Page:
Margaret River, Tamar Valley, the Mornington Peninsula – there’s no shortage of hotspots for lovers of food and wine in Australia. But look past the old guard of gourmet destinations, and you’ll find even more micro-regions bursting with fragrant orchards, sun-drenched vineyards and bountiful waters waiting to be discovered.
To get the inside scoop on where to go now, we asked Aussie food bloggers to point us toward their favourite local hotspot where you can have your farm-fresh food and eat it, too.
Orange (New South Wales) – Sarah Shrapnel of Love Swah
Located 3.5 hours from Sydney, the town of Orange has a cool climate, high altitude and rich volcanic soils that have resulted in award-winning wineries and high-quality produce. Now with trendy cafes serving up top-notch coffee alongside seasonal menus, in addition to small, local bars and celebrated restaurants, the gourmet scene in Orange is going from strength to strength.
The area’s reputation as a food and wine hub is growing with the popularity of their annual festivals – FOOD Week in April and Orange Wine Festival in October, where hordes of hungry people flock to the area to sample the local produce on offer.
Can’t make it to the festivals? Check out the Orange Farmer’s Market on the 2nd Saturday of every month to pick up some fresh produce and meet the farmers. If your visit doesn’t happen to fall on the right weekend, head to The Agrestic Grocer, which doubles as a cafe and speciality food shop, stocking a huge range of local, seasonal food stuffs.
For a tasty brunch, make sure you swing by Byng St Cafe for delicious food and excellent coffee. If you have a sweet tooth, you can’t go past The Sugar Mill for freshly baked French pastries. At night you can check out Percy’s Bar and Kitchen or The Union Bank for a casual dinner, or make a booking at the hatted Racine if you feel like indulging.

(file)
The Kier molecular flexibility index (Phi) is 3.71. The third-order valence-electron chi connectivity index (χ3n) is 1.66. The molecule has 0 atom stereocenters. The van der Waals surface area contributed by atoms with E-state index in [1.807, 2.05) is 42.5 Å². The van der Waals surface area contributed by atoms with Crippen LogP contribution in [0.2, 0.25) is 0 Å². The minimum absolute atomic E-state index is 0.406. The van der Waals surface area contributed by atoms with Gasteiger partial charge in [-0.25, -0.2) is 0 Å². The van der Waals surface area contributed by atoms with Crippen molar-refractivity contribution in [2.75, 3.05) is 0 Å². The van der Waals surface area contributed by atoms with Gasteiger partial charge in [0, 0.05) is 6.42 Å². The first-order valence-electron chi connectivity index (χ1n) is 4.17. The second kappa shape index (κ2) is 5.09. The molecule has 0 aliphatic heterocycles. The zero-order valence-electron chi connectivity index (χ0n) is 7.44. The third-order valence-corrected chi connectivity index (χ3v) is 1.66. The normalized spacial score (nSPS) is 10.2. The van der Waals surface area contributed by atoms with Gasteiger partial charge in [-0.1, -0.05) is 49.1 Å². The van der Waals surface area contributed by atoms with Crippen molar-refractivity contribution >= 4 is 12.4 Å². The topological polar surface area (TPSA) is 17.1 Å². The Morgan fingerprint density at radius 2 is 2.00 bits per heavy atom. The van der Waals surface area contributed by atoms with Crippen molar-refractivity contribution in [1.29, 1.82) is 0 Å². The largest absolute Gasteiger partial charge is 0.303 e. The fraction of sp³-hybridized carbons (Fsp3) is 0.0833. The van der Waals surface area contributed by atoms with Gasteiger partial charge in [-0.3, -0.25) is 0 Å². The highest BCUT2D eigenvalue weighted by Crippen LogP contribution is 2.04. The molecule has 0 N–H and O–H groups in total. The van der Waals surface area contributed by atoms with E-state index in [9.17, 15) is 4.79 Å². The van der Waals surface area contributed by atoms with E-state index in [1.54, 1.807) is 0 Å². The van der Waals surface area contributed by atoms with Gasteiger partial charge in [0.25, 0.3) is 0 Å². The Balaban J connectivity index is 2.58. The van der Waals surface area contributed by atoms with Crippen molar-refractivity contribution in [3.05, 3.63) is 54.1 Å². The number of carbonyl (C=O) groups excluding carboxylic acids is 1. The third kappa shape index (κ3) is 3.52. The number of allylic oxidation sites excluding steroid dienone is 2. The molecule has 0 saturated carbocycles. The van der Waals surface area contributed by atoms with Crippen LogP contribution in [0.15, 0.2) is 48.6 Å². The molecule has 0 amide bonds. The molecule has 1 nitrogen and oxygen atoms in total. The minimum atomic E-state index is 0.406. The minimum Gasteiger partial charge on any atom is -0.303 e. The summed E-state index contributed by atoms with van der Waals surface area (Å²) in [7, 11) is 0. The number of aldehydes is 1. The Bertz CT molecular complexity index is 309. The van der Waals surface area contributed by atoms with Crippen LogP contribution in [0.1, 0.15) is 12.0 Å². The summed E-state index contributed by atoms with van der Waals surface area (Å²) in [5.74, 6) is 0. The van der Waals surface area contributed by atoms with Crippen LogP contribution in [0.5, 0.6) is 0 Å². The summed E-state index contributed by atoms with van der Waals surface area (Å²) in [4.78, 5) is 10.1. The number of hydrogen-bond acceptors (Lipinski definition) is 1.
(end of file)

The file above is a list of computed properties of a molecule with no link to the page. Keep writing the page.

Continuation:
And last, but certainly not least, make sure you join one of Orange Wine Tours’ Half Day or Full Day Tasting tours for an easy and enjoyable way to experience the best vineyards Orange has to offer, including Philip Shaw, Colmar Estate and Patina Wines.
Sarah Shrapnel is a Sydney-based food and travel writer with a massive sweet tooth and an incurable case of wanderlust. Find her travel guides and recipes at loveswah.com and follow her eating adventures at @loveswah on Instagram.
Sunshine Coast (Queensland) – Rene Young of Together We Roam
The Sunshine Coast boasts some of Australia’s most glorious beaches: See and be seen on Noosa Main Beach’s curve of white powder sand, play at family-friendly Kings Beach, kick back on low-key Caloundra, hang with the locals at hidden Mudjimba or even get down to your birthday suit at Alexandria Bay.